Sarvepalli Radhakrishnan was the first Vice-President of India and the second President of India.
Born on 5 September 1888 at Tiruttani in Tamil Nadu, he graduated in 1906 from the Madras Christian College at the age of 17 with a master's degree in Philosophy. He held various academic positions between 1909 and 1948 including Professor of Philosophy at the University of Mysore, Professor of Philosophy at the University of Calcutta, a lecturer at Harris Manchester College, Vice-Chancellor of Andhra University, Spalding Professor of Eastern Religions and Ethics at the University of Oxford, and Vice-Chancellor of Banaras Hindu University.
As a distinguished academic, his political career started in 1931 when he was nominated to the League of Nations Committee for Intellectual Cooperation.Radhakrishnan was not an active participant in the Freedom Movement; however, he was a firm defender of the Hindu culture against Western criticism for which he was dubbed as the “politician in shadow.”
Contribution to Constitution Making:
In the Constituent Assembly, he spoke against State institutions imparting denominational religious instruction as it was against the secular vision of the Indian State. He believed that a multi-religious State has a duty to be impartial and give uniform treatment to the different religions, and permitting religious instruction of a denominational kind by the State would be in volition of the first principle of the Constitution. He stressed the need for a distinction between those institutions which are maintained by the State and those which are merely aided by State funds.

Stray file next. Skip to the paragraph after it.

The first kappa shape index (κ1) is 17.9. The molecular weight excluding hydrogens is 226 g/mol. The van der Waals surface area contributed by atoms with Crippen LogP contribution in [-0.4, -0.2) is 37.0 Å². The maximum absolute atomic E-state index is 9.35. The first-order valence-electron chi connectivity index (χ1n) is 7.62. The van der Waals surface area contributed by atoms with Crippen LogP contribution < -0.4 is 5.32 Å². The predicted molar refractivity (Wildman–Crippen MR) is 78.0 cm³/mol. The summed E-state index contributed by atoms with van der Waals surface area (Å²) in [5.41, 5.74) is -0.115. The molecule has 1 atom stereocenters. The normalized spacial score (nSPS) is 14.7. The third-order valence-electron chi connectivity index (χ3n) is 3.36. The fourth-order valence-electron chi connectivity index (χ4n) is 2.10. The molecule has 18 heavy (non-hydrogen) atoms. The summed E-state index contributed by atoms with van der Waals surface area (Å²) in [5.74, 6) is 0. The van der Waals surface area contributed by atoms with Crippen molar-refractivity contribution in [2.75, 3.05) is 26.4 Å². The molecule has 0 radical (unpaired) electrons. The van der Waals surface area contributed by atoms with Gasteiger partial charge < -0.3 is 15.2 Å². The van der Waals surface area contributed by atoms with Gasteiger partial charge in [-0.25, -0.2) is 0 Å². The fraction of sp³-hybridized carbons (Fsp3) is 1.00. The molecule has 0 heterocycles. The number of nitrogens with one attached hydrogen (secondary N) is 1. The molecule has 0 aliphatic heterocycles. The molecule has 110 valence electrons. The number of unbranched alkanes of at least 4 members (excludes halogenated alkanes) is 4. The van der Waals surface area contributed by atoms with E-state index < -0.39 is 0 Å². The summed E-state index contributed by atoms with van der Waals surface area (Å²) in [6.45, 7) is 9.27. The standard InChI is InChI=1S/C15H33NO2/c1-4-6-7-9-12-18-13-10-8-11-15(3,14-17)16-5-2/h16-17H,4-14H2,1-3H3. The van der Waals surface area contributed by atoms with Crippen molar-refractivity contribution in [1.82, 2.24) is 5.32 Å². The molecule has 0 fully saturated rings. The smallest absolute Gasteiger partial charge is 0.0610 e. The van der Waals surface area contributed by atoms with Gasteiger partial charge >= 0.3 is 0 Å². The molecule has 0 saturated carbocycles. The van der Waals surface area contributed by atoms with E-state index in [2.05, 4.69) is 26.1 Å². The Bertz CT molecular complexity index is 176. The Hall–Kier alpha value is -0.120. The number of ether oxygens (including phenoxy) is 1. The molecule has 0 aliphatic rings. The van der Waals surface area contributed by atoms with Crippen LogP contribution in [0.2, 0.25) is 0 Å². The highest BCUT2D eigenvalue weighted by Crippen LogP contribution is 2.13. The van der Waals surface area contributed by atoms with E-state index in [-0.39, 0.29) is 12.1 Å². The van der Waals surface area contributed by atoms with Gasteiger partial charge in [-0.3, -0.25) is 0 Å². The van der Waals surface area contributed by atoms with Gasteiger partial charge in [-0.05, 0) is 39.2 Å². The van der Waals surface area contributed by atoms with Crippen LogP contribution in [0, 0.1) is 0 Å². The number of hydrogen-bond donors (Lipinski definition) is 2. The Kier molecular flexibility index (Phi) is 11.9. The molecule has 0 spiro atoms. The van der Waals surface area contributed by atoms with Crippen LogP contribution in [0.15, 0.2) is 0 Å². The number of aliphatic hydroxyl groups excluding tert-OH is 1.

He served as the ambassador of India at UNESCOfrom 1946 to 1952 and to the Soviet Union from 1949 to 1952. He became the Vice-President of India in 1952 and the President of India in 1962.He was also President of the UNESCO from 1952-54. From 1962 to 1967 Radhakrishnan was president of India.
Awards and Honours:
In 1931, he was knighted by George V for his services to education.He ceased to use that title after India attained independence. He was awarded the Bharat Ratna in 1954. His birthday in September is observed as 'Teachers' Day' as a tribute to his close association with the cause of teachers.
His commentaries on the Prasthana Trayi, the Bhagavadgita, the Upanishads and Brahma Sutra are well known.His political writings have been collected and published as President Radhakrishnan's Speeches and Writings. The Philosophy of Rabindranath Tagore (1918), Indian Philosophy (1923), The Hindu View of Life (1926), Religion, Science & Culture (1968) are some of his best-known works.
Radhakrishnan died on April 17, 1975, in Madras, India. The Indian Government ordered a week-long state of mourning.